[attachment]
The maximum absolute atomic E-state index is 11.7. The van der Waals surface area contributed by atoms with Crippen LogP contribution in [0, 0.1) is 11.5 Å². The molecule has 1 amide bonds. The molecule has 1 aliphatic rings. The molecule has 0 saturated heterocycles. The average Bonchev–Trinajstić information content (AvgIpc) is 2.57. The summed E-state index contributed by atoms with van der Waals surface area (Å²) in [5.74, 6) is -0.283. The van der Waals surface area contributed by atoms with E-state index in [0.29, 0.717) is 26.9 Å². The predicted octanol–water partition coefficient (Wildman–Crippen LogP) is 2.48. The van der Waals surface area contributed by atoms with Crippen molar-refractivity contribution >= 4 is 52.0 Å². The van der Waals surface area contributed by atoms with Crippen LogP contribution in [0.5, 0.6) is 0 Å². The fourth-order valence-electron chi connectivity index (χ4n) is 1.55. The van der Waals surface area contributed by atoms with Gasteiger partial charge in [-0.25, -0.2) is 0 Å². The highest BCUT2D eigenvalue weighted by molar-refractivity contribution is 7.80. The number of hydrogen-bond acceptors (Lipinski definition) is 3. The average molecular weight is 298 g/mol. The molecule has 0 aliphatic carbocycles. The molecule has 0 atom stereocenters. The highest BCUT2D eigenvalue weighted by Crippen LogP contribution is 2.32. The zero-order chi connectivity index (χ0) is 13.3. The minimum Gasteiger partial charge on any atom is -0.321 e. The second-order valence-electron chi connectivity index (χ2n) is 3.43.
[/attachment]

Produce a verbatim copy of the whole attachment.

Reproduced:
The maximum absolute atomic E-state index is 11.7. The van der Waals surface area contributed by atoms with Crippen LogP contribution in [0, 0.1) is 11.5 Å². The molecule has 1 amide bonds. The molecule has 1 aliphatic rings. The molecule has 0 saturated heterocycles. The average Bonchev–Trinajstić information content (AvgIpc) is 2.57. The summed E-state index contributed by atoms with van der Waals surface area (Å²) in [5.74, 6) is -0.283. The van der Waals surface area contributed by atoms with E-state index in [0.29, 0.717) is 26.9 Å². The predicted octanol–water partition coefficient (Wildman–Crippen LogP) is 2.48. The van der Waals surface area contributed by atoms with Crippen molar-refractivity contribution >= 4 is 52.0 Å². The van der Waals surface area contributed by atoms with Crippen LogP contribution in [0.5, 0.6) is 0 Å². The fourth-order valence-electron chi connectivity index (χ4n) is 1.55. The van der Waals surface area contributed by atoms with Gasteiger partial charge in [-0.25, -0.2) is 0 Å². The highest BCUT2D eigenvalue weighted by molar-refractivity contribution is 7.80. The number of hydrogen-bond acceptors (Lipinski definition) is 3. The average molecular weight is 298 g/mol. The molecule has 0 aliphatic carbocycles. The molecule has 0 atom stereocenters. The highest BCUT2D eigenvalue weighted by Crippen LogP contribution is 2.32. The zero-order chi connectivity index (χ0) is 13.3. The minimum Gasteiger partial charge on any atom is -0.321 e. The second-order valence-electron chi connectivity index (χ2n) is 3.43.